Krypton Gas. An inert, odorless, colorless, tasteless, nontoxic gas that is about 12 times denser than air. It is used to replace air between the glass panes to reduce heat transfer and deter convection. Used when a higher performance is desired than that produced with Argon gas.
Laminated Glass. Two or more pieces of glass bonded together over a plastic interlayer. (See impact glass.)
Light or Lite. A window; a pane of glass within a window. Double-hung windows are designated by the number of lights in their upper and lower sashes, as in “6-over-6.”
Light-to-Solar-Gain Ratio (LSG). Ratio of visible transmittance to solar heat gain coefficient.
Lintel. Horizontal member (wood, steel, or stone) over a window opening to support the weight of the wall above. A header.
Low E (Emissivity) Glass. Glass with a transparent, usually multi layer, metallic oxide coating applied onto or into a glass surface. The coating allows short-wave energy to pass through but reflects long-wave infrared energy which improves the U-factor. Properly placed in a window, a “high-solar-gain” low-e coating can cut the loss of heat during the winter. A “low-solar-gain” low-e coating cuts the admission of solar radiant heat during the summer by reflecting this heat back to its source, thus providing year-round savings by lowering utility bills.
Mullions. Vertical members between window units. They are sometimes confused with muntins, which are secondary framing members that hold multiple panes of glass in the sash. Other parts of the sash include stiles (the outside vertical members) and rails (the top and bottom horizontal members).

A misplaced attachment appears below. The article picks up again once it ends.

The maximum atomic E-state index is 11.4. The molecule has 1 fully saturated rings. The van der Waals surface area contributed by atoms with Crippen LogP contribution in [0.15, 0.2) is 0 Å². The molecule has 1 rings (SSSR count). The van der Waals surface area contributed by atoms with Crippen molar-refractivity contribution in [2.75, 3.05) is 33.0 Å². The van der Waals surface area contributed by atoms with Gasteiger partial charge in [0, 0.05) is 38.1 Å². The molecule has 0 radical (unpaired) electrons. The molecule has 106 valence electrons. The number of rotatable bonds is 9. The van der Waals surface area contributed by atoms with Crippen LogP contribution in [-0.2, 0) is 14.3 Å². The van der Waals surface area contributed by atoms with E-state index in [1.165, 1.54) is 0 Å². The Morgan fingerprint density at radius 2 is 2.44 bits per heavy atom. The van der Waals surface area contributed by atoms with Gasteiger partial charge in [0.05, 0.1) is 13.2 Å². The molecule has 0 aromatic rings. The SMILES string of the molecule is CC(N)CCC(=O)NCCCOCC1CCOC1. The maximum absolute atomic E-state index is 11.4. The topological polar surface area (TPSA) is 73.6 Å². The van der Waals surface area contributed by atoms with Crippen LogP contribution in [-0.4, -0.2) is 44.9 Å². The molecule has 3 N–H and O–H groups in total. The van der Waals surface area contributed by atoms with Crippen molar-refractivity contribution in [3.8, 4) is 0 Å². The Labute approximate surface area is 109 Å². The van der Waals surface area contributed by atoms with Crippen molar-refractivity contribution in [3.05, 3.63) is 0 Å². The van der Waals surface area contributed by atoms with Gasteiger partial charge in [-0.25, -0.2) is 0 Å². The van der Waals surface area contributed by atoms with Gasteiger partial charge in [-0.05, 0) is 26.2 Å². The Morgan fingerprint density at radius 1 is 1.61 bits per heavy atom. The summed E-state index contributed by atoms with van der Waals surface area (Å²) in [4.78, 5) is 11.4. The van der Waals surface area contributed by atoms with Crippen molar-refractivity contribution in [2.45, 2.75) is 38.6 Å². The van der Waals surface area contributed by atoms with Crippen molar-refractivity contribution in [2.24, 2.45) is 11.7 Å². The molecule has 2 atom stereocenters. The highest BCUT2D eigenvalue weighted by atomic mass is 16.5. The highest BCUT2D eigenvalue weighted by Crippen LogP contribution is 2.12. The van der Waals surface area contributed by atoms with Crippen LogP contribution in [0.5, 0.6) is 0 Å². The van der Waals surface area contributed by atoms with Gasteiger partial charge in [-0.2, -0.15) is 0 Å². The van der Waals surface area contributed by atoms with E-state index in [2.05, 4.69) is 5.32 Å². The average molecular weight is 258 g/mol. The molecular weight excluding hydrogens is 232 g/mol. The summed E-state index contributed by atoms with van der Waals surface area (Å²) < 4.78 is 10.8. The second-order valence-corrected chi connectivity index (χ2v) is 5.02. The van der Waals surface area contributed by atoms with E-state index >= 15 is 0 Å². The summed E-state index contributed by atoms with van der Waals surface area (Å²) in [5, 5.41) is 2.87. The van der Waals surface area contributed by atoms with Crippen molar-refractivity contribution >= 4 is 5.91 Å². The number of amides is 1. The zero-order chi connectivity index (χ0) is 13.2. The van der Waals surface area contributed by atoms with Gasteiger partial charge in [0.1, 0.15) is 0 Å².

Muntin (also sash bar; window bar; glazing bar). A secondary framing member (horizontal, vertical, slanted) to hold the window panes in the sash. Often confused with “mullion”.
NFRC label. NFRC stands for the National Fenestration Rating Council. This non-profit organization sets energy certification and labeling standards for windows in the United States.
Obscure Glass. Glass that has been made translucent instead of transparent, usually by its diffuse optical quality.
Palladian Window. A window with three openings, the central one arched and taller and wider than the others. Popularized by the Renaissance Italian architect Andrea Palladio.
Pivot window units. Window units in which the sash hardware is located near the midpoint of the stile or rail to permit sash rotation.
R-Value. A measure of insulation value. The higher the R-value, the better insulated are windows, walls, and ceilings. R-Value is the reciprocal of the U-factor.
Rough Opening. The hole in the wall where a window or door unit will be installed. Openings are larger than unit size to allow room for insulation and shimming the unit square.
Sash. The entire window, including the glass and the surrounding pieces that hold it together. The sash fits into a frame that is actually tied into the surrounding wall and holds the sash in place.
Sill. The horizontal bottom of the frame.
Single-strength Glass. Glass with a thickness of approximately 3/32″.
Slider Window. A window in which the sash moves horizontally. Sliders are available in a 2- or 3-lite configuration, with the 3-lite having operable end vents.
Solar Heat Gain Coefficient (SHGC). Ratio of the solar heat gained through a fenestration to the solar radiant heat incident on the fenestration. Solar gain per unit area of window divided by average solar irradiance incident on the window.
Tempered glass. Special heat-treated, high-strength safety glass which shatters into pebble-sized particles and not in slivers.
Total Unit U- and R-values. The U- and R-values of the window calculated from the average of the center of glass, edge of glass and frame U- and R-values.
U-factor. A measure of the rate of heat conduction through a surface—a wall, ceiling, or window. The lower the U-factor, the better job a window does in keeping out heat and cold by conduction.